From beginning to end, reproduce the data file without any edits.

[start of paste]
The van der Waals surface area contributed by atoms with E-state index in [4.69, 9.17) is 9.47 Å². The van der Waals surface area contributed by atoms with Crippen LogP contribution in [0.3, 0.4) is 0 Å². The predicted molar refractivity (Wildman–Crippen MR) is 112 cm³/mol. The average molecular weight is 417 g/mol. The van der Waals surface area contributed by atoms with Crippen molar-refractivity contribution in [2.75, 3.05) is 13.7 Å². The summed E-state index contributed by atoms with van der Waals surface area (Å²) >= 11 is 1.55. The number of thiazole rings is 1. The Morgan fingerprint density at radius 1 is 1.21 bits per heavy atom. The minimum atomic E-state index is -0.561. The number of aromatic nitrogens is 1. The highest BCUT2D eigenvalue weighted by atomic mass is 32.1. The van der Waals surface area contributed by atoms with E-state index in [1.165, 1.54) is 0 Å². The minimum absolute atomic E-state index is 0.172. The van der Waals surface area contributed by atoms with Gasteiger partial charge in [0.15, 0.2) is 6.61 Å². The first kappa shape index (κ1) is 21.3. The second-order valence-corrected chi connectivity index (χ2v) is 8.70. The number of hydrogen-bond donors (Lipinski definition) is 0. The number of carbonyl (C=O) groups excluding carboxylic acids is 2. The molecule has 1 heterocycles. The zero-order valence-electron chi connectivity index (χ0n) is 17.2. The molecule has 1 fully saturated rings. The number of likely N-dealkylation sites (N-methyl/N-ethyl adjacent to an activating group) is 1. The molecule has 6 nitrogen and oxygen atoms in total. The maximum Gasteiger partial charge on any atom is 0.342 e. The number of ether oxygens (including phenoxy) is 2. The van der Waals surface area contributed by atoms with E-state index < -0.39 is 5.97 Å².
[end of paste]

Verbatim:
The van der Waals surface area contributed by atoms with E-state index in [4.69, 9.17) is 9.47 Å². The van der Waals surface area contributed by atoms with Crippen LogP contribution in [0.3, 0.4) is 0 Å². The predicted molar refractivity (Wildman–Crippen MR) is 112 cm³/mol. The average molecular weight is 417 g/mol. The van der Waals surface area contributed by atoms with Crippen molar-refractivity contribution in [2.75, 3.05) is 13.7 Å². The summed E-state index contributed by atoms with van der Waals surface area (Å²) >= 11 is 1.55. The number of thiazole rings is 1. The Morgan fingerprint density at radius 1 is 1.21 bits per heavy atom. The minimum atomic E-state index is -0.561. The number of aromatic nitrogens is 1. The highest BCUT2D eigenvalue weighted by atomic mass is 32.1. The van der Waals surface area contributed by atoms with E-state index in [1.165, 1.54) is 0 Å². The minimum absolute atomic E-state index is 0.172. The van der Waals surface area contributed by atoms with Gasteiger partial charge in [0.15, 0.2) is 6.61 Å². The first kappa shape index (κ1) is 21.3. The second-order valence-corrected chi connectivity index (χ2v) is 8.70. The number of hydrogen-bond donors (Lipinski definition) is 0. The number of carbonyl (C=O) groups excluding carboxylic acids is 2. The molecule has 1 heterocycles. The zero-order valence-electron chi connectivity index (χ0n) is 17.2. The molecule has 1 fully saturated rings. The number of likely N-dealkylation sites (N-methyl/N-ethyl adjacent to an activating group) is 1. The molecule has 6 nitrogen and oxygen atoms in total. The maximum Gasteiger partial charge on any atom is 0.342 e. The number of ether oxygens (including phenoxy) is 2. The van der Waals surface area contributed by atoms with E-state index < -0.39 is 5.97 Å².